By Mike Barnes
Gregory Walcott, an admired actor who appeared in such memorable films as Mister Roberts, The Eiger Sanction, Norma Rae and, unfortunately for him, Ed Wood’s lamentable Plan 9 From Outer Space, has died. He was 87.
Walcott, who starred as pilot Jeff Trent in Plan 9, considered one of the worst films ever made, died Friday at his home, his son, Men in Black puppeteer Todd Mattox, announced on Facebook.
In a 1998 interview with Filmax magazine’s Dwayne Epstein, Walcott recalled being asked by a friend, fledgling producer J. Edwards Reynolds, about starring in a sci-fi film opposite Bela Lugosi. “But Ed, Bela Lugosi is dead,” he noted.
Indeed, the horror legend had died in 1956, but footage of him shot by writer-director Wood would be used in the 1959 ultra-low-budget movie.
“I refused at first,” Walcott said in the interview. “I read the script, and it was gibberish. It made no sense, but I saw Ed Reynolds as a naive, sweet man. I had done some pretty good things prior to that, so I thought I had a little credibility in Hollywood. I thought maybe my name would give the show some credibility. … The film was made surreptitiously. My agent didn’t even know I did it.”
Plan 9 has become a cult classic, but Walcott for years wanted nothing to do with it. “I had done so many great films and worked with so many great directors that I didn’t want to be identified with such a piece of trash,” he said. In his final onscreen role, however, Walcott appeared in a cameo as a potential film backer (much like Reynolds) in Tim Burton’s 1994 biopic Ed Wood.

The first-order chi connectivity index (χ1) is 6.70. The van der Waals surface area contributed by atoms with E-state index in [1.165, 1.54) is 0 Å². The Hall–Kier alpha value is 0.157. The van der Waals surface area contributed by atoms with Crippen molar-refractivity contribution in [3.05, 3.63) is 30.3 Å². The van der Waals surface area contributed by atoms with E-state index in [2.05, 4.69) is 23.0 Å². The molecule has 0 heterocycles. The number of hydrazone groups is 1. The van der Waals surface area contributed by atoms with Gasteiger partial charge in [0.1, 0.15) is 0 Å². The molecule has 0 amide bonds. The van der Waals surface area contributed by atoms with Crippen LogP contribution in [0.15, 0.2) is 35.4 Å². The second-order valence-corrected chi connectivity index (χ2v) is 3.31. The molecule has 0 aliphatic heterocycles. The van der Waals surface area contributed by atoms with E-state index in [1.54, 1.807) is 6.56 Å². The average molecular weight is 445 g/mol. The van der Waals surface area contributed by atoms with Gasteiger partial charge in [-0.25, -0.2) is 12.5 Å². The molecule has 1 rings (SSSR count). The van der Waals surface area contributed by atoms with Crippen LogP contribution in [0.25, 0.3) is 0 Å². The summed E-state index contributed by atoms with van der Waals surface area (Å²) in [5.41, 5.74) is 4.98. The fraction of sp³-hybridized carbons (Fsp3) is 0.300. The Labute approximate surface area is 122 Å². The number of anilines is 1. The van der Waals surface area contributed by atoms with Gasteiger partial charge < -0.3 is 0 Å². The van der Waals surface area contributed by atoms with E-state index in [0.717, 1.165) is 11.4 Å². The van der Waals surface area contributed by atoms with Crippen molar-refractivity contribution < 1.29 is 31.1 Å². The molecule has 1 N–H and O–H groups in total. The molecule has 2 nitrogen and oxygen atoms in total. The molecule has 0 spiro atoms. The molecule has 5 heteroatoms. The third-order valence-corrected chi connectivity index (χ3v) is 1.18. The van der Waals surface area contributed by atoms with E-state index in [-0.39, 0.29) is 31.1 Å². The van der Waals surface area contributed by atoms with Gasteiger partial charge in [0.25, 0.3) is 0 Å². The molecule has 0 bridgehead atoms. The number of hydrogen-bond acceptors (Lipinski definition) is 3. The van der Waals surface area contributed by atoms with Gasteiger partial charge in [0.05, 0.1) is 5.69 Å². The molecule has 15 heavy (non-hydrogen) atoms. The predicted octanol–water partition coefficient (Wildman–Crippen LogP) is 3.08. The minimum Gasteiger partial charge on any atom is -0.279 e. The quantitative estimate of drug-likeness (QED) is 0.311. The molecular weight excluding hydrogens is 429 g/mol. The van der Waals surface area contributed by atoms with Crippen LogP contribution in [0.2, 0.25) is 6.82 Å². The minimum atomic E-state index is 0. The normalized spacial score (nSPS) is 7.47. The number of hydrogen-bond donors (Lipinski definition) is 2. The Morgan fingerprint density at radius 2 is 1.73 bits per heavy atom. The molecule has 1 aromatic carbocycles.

In films he was much more proud of, the burly 6-foot-4 Walcott played a shore patrolman in Mister Roberts (1955), romanced Claudette Colbert in Texas Lady (1955), portrayed merciless drill instructors in Battle Cry (1955) and Delbert Mann’s The Outsider (1960), and was Gene Hackman’s psychopathic brother in Prime Cut (1972). In Martin Ritt’s Norma Rae (1978), he played the police chief who hauls away Sally Field’s character during the film’s famous protest scene.
Walcott also was a favorite of Clint Eastwood who worked with the actor-director on CBS’ Rawhide and in the features Joe Kidd (1971), Thunderbolt and Lightfoot (1973), The Eiger Sanction (1975), and Every Which Way But Loose (1978).
He also starred as Det. Roger Havilland on the 1961-62 NBC series 87th Precinct, based on the books by Ed McBain, and stood out as seven different characters on seven episodes of Bonanza — just one of the dozens of TV Westerns in which he appeared (Bat Masterson, Maverick, Laramie, Cheyenne, etc.).
Born Bernard Mattox, Walcott was raised in Wilson, N.C., where his father sold furniture. He served in the U.S. Army, attended Furman University on a football scholarship and in 1949 hitchhiked with just $100 in his pocket all the way to Los Angeles, where he studied acting with Ben Bard.
Legendary Western star Dale Evans introduced him to his future wife, Barbara, at a party.
Walcott landed a bit part in Red Skies of Montana (1951), starring Richard Widmark, and then appeared in Raoul Walsh’s Battle Cry (1954), which got him a contract at Warner Bros. Walcott starred as a medical missionary (as well as produced) the 1967 film Bill Wallace in China (1966) and had roles in such other films as Badman’s Country (1958), On the Double (1961), Captain Newman, M.D. (1963), Steven Spielberg’s The Sugarland Express (1974) and Midway (1976).
He published a memoir, Hollywood Adventures: The Gregory Walcott Story, in 2003.
In addition to Mattox, Walcott’s survivors include his daughters Jina and Pam and several grandchildren.
Photo: Everett Collection